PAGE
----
During the 1850s, stands of white pine on the reservation attracted the attention of lumber companies. Reservation land was owned communally, although individuals staked out their own parcels for farming. Many Whites and even some tribal members felt it would be best for the Oneida to own their land individually, so they could sell the pine on their lands and also sell any lands not allotted to Oneida members. Chiefs such as Jacob Cornelius and Daniel Bread of the First Christian Party favored allotment. Cornelius Hill and others feared the Oneida would lose their reservation lands to non-Indians.
The Oneida did not relinquish any lands until 1887 when Congress passed the Dawes Act. This act mandated that all Indian reservation lands be allotted to individual Indians who, after a period of 25 years, could sell or lease their land as they wished. The federal government allotted Oneida lands in the 1890s, but when the 25-year trust period expired, much of the land was bought by non-Indians. By 1920, only a few hundred acres remained in the possession of Oneida tribal members. The remainder of the 65,400 acres was owned by Whites.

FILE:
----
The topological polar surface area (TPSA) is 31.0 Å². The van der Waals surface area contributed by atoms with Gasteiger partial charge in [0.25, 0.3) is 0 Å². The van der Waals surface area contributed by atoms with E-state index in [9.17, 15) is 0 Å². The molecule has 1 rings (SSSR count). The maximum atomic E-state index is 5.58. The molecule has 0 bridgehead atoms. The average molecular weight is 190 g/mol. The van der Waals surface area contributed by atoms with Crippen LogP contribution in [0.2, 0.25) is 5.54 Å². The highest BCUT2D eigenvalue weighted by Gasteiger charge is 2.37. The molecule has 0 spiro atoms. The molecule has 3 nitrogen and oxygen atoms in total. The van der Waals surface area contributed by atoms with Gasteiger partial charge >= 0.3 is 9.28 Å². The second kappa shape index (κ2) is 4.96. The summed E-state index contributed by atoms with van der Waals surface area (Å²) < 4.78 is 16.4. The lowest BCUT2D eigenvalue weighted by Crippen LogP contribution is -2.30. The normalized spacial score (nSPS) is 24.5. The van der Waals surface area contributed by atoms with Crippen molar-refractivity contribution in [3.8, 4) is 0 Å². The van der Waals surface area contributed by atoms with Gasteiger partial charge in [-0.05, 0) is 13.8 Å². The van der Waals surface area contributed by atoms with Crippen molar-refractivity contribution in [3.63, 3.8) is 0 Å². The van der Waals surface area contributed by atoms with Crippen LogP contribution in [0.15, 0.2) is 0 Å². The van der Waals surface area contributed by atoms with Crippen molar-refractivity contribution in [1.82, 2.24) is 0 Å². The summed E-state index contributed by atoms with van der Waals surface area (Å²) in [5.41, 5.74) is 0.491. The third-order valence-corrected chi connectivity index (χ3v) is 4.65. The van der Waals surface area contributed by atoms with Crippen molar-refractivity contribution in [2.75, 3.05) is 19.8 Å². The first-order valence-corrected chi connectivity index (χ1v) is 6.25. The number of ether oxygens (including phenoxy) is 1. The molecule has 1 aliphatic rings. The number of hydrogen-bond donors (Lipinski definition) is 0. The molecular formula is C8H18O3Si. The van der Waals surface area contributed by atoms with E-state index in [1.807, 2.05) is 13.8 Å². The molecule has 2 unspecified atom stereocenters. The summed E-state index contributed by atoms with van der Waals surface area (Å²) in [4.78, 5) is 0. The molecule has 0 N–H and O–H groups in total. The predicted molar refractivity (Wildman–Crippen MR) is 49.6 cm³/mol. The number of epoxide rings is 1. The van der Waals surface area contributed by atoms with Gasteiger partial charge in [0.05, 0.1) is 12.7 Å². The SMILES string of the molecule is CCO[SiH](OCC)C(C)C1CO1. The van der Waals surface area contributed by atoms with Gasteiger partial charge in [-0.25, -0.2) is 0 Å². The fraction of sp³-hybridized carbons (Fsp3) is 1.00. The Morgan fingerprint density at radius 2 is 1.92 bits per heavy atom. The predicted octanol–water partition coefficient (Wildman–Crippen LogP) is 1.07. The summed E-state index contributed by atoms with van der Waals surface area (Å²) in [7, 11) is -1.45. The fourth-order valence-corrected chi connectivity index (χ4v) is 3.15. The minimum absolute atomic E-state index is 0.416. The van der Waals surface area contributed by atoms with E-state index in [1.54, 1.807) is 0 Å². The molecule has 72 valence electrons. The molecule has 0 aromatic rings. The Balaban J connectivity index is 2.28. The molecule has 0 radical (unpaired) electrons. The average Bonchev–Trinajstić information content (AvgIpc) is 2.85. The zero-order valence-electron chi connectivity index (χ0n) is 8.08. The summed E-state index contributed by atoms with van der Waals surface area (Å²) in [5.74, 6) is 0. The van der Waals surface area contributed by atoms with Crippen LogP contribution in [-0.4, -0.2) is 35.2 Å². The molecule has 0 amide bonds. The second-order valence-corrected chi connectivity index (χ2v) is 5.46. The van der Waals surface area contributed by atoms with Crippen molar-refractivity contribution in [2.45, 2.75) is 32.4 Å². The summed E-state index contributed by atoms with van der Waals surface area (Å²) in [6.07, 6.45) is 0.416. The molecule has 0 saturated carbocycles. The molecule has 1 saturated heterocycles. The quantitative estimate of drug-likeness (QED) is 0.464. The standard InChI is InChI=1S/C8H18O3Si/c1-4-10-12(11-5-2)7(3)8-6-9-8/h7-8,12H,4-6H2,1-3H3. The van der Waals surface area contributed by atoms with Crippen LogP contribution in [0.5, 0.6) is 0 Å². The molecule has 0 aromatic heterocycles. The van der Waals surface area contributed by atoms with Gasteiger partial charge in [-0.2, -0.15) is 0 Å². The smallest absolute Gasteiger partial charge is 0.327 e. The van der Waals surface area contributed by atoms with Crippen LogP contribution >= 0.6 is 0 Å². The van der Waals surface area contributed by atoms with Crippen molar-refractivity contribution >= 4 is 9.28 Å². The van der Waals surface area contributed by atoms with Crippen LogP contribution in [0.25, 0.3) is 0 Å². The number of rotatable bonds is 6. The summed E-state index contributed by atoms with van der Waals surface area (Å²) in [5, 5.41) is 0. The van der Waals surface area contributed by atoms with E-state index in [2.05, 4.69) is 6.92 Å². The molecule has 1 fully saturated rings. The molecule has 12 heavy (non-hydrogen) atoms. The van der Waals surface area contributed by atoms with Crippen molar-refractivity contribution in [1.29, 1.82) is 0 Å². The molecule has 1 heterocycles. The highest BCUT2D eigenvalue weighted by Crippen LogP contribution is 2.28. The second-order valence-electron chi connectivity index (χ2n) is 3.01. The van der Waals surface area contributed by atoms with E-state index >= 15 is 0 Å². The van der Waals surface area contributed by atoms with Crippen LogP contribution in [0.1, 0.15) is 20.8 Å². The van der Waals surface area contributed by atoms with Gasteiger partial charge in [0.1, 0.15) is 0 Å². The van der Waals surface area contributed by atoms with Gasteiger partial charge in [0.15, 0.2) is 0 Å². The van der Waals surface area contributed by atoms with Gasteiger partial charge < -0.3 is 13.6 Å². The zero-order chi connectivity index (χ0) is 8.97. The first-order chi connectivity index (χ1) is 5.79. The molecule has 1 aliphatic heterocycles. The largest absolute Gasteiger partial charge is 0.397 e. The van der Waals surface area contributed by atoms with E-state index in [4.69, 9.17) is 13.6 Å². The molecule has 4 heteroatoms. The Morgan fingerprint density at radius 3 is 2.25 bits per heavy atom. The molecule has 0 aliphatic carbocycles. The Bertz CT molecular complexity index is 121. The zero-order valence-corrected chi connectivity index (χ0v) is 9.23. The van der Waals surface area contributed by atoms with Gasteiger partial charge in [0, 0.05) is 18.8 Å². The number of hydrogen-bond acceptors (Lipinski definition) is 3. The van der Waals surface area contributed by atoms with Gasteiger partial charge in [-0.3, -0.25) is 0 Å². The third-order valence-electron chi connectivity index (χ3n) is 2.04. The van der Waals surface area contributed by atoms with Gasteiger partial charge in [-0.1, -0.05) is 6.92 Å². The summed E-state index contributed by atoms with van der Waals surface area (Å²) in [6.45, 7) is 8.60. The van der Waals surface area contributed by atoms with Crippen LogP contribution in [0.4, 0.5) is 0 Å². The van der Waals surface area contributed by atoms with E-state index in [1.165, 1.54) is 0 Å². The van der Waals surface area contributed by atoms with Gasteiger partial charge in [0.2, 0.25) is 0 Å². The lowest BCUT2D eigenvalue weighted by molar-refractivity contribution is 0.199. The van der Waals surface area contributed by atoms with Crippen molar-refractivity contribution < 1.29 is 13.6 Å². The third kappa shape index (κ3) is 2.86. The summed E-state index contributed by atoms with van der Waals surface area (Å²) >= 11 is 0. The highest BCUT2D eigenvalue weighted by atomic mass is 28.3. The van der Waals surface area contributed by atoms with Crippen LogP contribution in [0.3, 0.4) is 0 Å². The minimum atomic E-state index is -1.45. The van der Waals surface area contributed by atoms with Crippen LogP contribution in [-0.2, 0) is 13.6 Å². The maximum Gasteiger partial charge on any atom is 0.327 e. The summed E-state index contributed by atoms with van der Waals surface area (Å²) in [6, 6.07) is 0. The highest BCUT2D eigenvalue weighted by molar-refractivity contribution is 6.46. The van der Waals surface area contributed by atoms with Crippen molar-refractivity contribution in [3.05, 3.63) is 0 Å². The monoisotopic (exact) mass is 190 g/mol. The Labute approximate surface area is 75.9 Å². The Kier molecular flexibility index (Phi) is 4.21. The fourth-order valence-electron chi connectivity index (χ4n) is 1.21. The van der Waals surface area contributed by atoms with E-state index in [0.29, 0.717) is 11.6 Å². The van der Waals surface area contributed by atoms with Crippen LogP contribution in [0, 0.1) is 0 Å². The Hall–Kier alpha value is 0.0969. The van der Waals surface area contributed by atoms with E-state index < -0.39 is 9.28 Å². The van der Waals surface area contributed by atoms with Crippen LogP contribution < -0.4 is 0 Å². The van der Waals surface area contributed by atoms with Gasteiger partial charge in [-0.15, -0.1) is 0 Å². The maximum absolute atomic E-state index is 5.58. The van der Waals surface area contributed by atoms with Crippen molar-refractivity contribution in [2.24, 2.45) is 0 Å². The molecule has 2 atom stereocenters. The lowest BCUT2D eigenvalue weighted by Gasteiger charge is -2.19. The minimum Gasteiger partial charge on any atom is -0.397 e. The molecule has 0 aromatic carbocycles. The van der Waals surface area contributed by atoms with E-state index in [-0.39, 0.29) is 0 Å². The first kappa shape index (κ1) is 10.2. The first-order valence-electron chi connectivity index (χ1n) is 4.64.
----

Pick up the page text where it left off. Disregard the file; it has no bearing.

In 1934, the federal government, under the leadership of commissioner of Indian affairs John Collier, reversed the allotment policy under the Indian Reorganization Act. In 1936, the Oneida wrote a new constitution and reorganized their tribal government. The following year they bought back 1,270 acres of land.
As lands passed back into the hands of the Oneida, they were put into federal trust and became exempt from local taxes. The reservation falls within the boundaries of the Brown and Outagamie counties, both of which wanted to continue taxing the repurchased Oneida lands. The two counties, the City of Green Bay, the Town of Hobart, and the Fort Howard Paper Corporation filed a legal suit in 1985 that challenged the very existence of the Oneida reservation. Fortunately for the Oneida, this case was thrown out of court in 1990, and the reservation continues to exist today. Moreover, the revenues generated by casino gaming have allowed the tribe to buy back a considerable amount land since 1988.